I looked at him and before I could say, twinkle twinkle little star, a breaker must have tripped in my brain.   I could hear myself saying  “I don’t like it.  Every single time you have to make some comment.”

He looked at me, I could see his brain was trying to process what was going on.    I wasn’t smiling, I wasn’t joking, I was dead serious.  We  stepped back out of the entry so the door would shut, and continued the conversation for another 3 minutes.  (It ended on good note.)

Wife and I have been married now for 40 plus years.  We’ve talked about the Steve’s and the Jacks, and the Wilbur’s  and Tony’s, when they’ve crossed our paths for any length of time.

In a long term healthy relationship, there has to be room to have these sort of conversations.

Have you ever had to deal with this sort of thing?  Would love to hear your thoughts. DM

 

Found it in an old box of family photos….

Last winter, my sister Karen and I spent a morning going through boxes of old family photos  after we moved our parents into town.   My box of pictures and keepsakes has been sitting here next to my desk for the past month.   Decided last night to start sorting.  Came across  a couple of pieces of paper in my dad’s handwriting.  It was a story he’d recopied on the topic of  parenting.  (I’ll post that at the end).

Things were very tight the whole time our kids were growing up.   Sometime after we started home schooling, we decided to start a commercial cleaning business on the side with the older ones helping out.

I remember having conflicting feelings, a part of me thought it was brilliant,  and a teeny tiny part of me felt like a failure.  Asking our kids to help  out by empty trash cans, cleaning toilets, vacuuming, etc. so they would have  money to buy their clothes,  just seemed a little______?

Now that our youngest is 30, (and owns a commercial cleaning business of his own),  and I am  30 years removed from that season of our lives, I can see the fruit of those parenting choices in our children’s lives.   I have a completely different take on all of those memories.  All four of  our kids have turned into hard working, caring, loving adults, and it’s not because we were so brilliant and knew what we were doing.

Hardly. 

I felt like I was flying by the seat of my pants

the

whole

time. 🙂

Life lesson:  Asking our kids to work/ not just dabble, but get in there and hustle, did not hurt them.  Those were their formative years, and being able to work hard as an adult now is something that sets them apart.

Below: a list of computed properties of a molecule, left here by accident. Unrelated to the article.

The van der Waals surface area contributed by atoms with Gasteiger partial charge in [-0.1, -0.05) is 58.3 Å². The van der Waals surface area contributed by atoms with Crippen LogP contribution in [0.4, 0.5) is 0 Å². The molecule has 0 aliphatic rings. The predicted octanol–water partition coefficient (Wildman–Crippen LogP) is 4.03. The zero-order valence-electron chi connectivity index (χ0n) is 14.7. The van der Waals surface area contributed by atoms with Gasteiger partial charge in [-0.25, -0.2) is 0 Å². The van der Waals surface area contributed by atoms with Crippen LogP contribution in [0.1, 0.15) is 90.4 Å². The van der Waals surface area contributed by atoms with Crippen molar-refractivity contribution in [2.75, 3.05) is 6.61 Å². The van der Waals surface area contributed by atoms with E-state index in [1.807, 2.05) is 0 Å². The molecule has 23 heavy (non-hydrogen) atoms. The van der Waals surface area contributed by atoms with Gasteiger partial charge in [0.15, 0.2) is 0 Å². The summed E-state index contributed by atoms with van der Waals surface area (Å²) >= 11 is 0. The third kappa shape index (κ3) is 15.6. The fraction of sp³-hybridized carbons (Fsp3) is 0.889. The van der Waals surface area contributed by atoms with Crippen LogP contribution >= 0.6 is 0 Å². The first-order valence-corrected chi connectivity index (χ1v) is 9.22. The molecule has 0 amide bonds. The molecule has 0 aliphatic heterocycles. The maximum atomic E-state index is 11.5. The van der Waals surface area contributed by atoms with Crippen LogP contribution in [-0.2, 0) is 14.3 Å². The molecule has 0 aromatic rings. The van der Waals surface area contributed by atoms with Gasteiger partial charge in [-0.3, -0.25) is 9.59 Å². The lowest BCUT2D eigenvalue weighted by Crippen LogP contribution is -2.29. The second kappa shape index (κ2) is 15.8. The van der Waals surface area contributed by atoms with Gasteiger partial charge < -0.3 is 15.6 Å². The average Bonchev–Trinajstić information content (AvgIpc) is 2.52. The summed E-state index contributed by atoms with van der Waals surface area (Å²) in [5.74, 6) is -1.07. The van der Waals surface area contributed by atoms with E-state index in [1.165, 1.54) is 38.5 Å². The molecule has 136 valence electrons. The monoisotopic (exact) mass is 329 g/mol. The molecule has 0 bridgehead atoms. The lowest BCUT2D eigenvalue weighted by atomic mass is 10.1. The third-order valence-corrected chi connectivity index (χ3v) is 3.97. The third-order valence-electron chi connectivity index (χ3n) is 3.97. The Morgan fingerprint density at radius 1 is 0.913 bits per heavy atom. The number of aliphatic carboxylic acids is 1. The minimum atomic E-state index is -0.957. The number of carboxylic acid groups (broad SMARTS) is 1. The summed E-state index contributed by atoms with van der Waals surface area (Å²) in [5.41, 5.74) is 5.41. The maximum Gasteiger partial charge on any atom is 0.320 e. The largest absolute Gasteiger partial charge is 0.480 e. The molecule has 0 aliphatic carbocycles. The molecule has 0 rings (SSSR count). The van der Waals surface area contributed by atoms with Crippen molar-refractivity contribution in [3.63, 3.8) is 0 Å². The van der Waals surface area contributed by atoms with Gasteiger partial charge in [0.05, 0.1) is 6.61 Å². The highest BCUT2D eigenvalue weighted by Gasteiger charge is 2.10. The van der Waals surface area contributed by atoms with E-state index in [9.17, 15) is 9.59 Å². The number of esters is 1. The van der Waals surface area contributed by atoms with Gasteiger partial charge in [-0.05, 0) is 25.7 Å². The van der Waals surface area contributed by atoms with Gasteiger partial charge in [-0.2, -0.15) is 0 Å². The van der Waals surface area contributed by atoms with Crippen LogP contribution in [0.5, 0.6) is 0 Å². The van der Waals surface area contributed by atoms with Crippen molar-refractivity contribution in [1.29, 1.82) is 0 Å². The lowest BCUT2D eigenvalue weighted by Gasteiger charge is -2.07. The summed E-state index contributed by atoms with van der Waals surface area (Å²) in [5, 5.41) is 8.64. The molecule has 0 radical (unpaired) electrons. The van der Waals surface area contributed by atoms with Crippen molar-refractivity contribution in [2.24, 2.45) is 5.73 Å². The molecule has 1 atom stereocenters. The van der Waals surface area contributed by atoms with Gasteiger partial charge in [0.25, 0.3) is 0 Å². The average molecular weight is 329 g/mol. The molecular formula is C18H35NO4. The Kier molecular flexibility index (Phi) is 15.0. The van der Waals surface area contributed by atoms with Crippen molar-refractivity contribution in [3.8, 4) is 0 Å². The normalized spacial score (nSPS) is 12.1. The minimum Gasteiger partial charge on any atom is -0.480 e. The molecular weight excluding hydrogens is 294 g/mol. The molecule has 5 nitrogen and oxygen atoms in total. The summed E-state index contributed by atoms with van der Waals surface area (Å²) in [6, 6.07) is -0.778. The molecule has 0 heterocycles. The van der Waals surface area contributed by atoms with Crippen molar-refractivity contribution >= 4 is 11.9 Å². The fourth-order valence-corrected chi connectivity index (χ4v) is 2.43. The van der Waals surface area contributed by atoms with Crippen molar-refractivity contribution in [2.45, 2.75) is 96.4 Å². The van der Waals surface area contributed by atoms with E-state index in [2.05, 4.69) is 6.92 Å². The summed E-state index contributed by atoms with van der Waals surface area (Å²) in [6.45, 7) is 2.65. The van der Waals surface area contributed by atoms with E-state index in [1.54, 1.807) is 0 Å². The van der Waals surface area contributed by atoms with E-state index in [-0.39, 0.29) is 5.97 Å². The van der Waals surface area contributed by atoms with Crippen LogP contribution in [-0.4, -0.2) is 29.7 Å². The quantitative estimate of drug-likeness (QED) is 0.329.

I ought to know.  As an employer, i t gets harder and harder to find people who know how to work.

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Here is that story I came across:

Thoughts on Work, family, sacrifice from my dad’s perspective

A young man went to seek an important position at a large printing company.  HE passed the initial interview and was going to meet the Director for the final interview.   The director saw his resume , it was excellent, and he asked, “Have you received a scholarship for school?”

The boy replied, ‘No.”

“It was your father who paid for your studies?”

“Yes” he replied.

“Where does your father work?”

“My father is a blacksmith.”

The director asked the young man to show him his hands.   The young man showed him a pair of hands soft and perfect.

“Have you ever helped your parents at their job?”

“Never.  My parents always wanted me to study and read more books’, besides he can do the job better than me. “

The director said,” I have got a request.  When you go home today, go and wash the hands of your father and then come see me tomorrow morning.”

The young man felt his chance to get the job wasn’t high.  When he returned to his house, he asked his father if he would allow him to wash his hands.  His father felt strange, happy, but with mixed feelings and showed his hands to his son.  The young man washed his hands, little by little.  It was the first time that he noticed his father’s hands were wrinkled and they had many scars.  Some bruises were so painful, that his skin shuddered when he touched them.  This was the first time that the young man recognized what it meant for this pair of hands to work every day to be able to pay for his study.  The bruises on the hands were the price that he paid for his education, his school activities, and his future.  After cleaning his father’s hands the young man stood in silence and began to tidy up and clean the workshop.  That night, father and son talked for a long time.  The next morning, the young man went to the office of the director.

The director noticed the tears in the eyes of the young man when he asked him.  “Can you tell me what you did and what you learned yesterday at your house?”

The boy replied,” I washed my fathers hands and when I finished I stayed and cleaned his workshop.  Now I know what it is to appreciate and recognize that without my parents, I would not be who I am today.  By helping my father I now realize how difficult and hard it is to do something on my own.  I have come to appreciate the importance and the value of helping the family.”

The director said, “This is what I look for in my people.  I want to hire someone who can appreciate the help of others, a person who knows the hardship of others to do things, and a person who does not put money as his only goal in life.  You are hired.”

A child that has been coddled, protected and usually given what he wants, develops a mentality of “I have the right.” And will always put himself first.

If we are this type of protective parent, are we really showing love or are we destroying our children?  You can give your child a big house, good food, computer classes, a big screen TV.  But when you’re washing the floor or painting a wall, please have him experience that too.

After eating, have them wash the dishes with their brothers and sisters.  It is not because you have no money to hire someone to do this, it’s because you want to love them the right way….